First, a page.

Apple’s Macs with M1 processors deliver some of the best performance-per-watt of any personal computers to date, but there’s a down side for some users – the only operating system that’s officially supported is MacOS.

    Unofficially though? Developers have been working to port Linux to play well with Apple Silicon since shortly after the first Macs with M1 chips arrived, and they’ve made a lot of progress in recent months. The developers behind the Asahi Linux project say the operating system is now “usable as a basic Linux desktop” on Macs with Apple Silicon.

Developers finally get Linux running on an Apple M1-powered Mac

  • Developers finally get Linux running on an Apple M1-powered Mac

    This massive feat was achieved by having a bunch of drivers merged (or in review) for Linux 5.16, which includes drivers for the PCIe, USB-C PD, ASC mailbox, etc. If you're wondering if any of this is legal, don't worry. So long as no code is taken from macOS to build Linux support, it's legal to distribute.

    "With these drivers, M1 Macs are usable as desktop Linux machines! While there is no GPU acceleration yet, the M1's CPUs are so powerful that a software-rendered desktop is actually faster on them than on e.g., Rockchip ARM64 machines with hardware acceleration." wrote Hector "marcan" Martin, who's leading the development of Ashai Linux.

    Now that Linux is running, expect to see an official installer made available for download soon for anyone adventurous enough to try it themselves. Since there are still some missing features, however, tinker at your own risk.

    "Remember, there are still many missing bits (USB3, TB, camera, GPU, audio, etc.) as well as patchsets a bit too problematic to bundle as-is at this time (WiFi, which needs significant rewrites), so don't expect this to be anywhere near the polished experience that is the goal of our project. That said, we hope this will allow those willing to be on the absolute bleeding edge to get a taste for what running Linux on these machines is like—and, for some, this might be enough for production usage."

Apple's M1-Powered Macs Will Soon Finally Run Linux

  • Apple's M1-Powered Macs Will Soon Finally Run Linux Natively But There's A Catch

    For those unfamiliar, Asahi Linux is a project to port Linux to the Apple M1 platform. Asahi ringo is the name of the familiar McIntosh variety of apple in Japan, so naturally it follows that Linux for the Apple Macintosh is called Asahi Linux. The project is headed up by Hector Martin (also known as marcan42), most famous for his incredible achievements while reverse-engineering game console hardware, such as the Nintendo Wii and Sony's PlayStation 3 and 4.

Asahi Linux is taking shape for Apple M1

  • Asahi Linux is taking shape for Apple M1

    The Asahi Linux project is working on porting the free operating system to the current M1 architecture from Apple. Progress is explained in a monthly status report. The primary focus of the latest development is the inclusion of important components in the Linux kernel. The declared goal of Asahi Linux is to publish all improvements directly in the respective upstream projects.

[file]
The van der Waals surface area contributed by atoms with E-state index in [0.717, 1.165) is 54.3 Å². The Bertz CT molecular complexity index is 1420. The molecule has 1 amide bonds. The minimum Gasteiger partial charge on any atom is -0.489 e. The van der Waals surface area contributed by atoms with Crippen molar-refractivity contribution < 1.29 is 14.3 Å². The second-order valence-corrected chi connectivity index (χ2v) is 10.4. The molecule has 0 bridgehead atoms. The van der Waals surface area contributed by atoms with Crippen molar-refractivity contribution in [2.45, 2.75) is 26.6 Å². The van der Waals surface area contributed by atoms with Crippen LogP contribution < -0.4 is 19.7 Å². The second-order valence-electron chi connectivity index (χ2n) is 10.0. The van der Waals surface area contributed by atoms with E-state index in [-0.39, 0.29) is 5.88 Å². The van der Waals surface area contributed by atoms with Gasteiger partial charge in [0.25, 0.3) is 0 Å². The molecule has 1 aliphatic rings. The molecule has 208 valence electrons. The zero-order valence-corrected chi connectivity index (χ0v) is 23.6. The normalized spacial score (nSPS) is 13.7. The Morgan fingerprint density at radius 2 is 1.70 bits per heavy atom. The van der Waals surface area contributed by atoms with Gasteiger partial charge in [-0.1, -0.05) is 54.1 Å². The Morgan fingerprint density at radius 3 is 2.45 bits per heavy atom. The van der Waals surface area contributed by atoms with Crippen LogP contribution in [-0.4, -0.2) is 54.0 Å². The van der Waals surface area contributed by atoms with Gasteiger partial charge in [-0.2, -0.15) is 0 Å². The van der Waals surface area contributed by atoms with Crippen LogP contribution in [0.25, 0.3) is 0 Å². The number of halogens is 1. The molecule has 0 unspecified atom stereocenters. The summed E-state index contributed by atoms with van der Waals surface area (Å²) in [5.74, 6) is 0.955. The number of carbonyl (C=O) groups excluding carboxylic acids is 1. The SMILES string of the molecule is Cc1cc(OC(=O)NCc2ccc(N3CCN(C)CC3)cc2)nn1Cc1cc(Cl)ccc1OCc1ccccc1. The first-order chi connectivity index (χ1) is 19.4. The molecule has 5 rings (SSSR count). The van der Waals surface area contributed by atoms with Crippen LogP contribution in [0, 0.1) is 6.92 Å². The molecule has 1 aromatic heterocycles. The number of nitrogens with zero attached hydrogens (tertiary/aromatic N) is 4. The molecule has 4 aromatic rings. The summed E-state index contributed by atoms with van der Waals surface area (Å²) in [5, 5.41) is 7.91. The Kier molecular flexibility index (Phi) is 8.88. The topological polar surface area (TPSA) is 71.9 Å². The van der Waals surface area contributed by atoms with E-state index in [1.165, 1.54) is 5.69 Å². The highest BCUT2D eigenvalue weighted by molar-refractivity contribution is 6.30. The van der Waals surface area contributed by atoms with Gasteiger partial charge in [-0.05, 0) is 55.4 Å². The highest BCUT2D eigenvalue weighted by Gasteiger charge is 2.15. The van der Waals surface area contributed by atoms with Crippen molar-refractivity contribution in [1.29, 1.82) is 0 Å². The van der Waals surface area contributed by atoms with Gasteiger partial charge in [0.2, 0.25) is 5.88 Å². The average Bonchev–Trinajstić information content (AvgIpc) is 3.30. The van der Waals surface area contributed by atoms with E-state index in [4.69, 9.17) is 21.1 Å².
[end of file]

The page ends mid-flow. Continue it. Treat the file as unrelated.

The have already been merged for the 5.16 kernel PCIe bindings , which also allow other operating systems such as OpenBSD to use the same boot loader. In addition, the required could already be included PCIe and USB-C drivers in the kernel tree. A driver to support the power management is in the verification , as is the CPU frequency scaling phase , on which the final work is being carried out.

Linux Can Now Run on Apple’s M1 Chipset

  • Linux Can Now Run on Apple’s M1 Chipset

    Linux users looking to take advantage of Apple Silicon are about to get their wish with the M1 chipset.

    It seemed only yesterday that a small group of developers began work on porting Linux to the new Apple M1 chipset. The journey was a struggle from day one, given how much proprietary hardware Apple uses. But the work has paid off and Asahi Linux, a community-based project centered around porting a distribution to the Apple M1 chipset, has finally succeeded in getting a usable Linux desktop on the hardware.

    The engineers have merged various drivers and bindings for the 5.16 Linux kernel and even managed to work out the pinctrl driver, I2C driver, device power management, NVMe+SART, and DCP. Thanks to those new drivers, M1 Macs are now a viable option for the Linux operating system.

Another older one

  • Developers finally get Linux running on an Apple M1-powered Mac

    This is a big deal because Apple uses a bunch of proprietary tech that doesn't play nice with you if you're trying to run an operating system that isn't macOS on one of its computers. Some adventurous developers have been trying ways to open up Apple's closed M1 ecosystem for a while now, and Asahi Linux might have just cracked the code.

    The M1 is Apple's custom Arm-based SoC (system on chips) started showing on Macs in 2020 after ditching Intel's x86 silicon chip. The M1 is the most powerful chip Apple's ever made, so you can imagine why some folks might want to run Linux and, let's say, install Proton, which would turn their Mac into a killer gaming PC.

Asahi Linux Starts Eyeing Their Bring-Up

  • Apple Announces The M1 Pro / M1 Max, Asahi Linux Starts Eyeing Their Bring-Up

    Apple today announced the M1 Pro and M1 Max as their most powerful SoCs ever built by the company. The new chips feature up to a 10-core processor, 32-core GPU, and up to 64GB of unified memory.

    While the Apple M1 was already well regarded for its speed, the M1 Pro and M1 Max are said to deliver up to 70% faster CPU performance than last year's M1. Meanwhile the GPU within the M1 Pro is up to 2x faster than the M1 while the M1 Max's GPU is said to be 4x faster.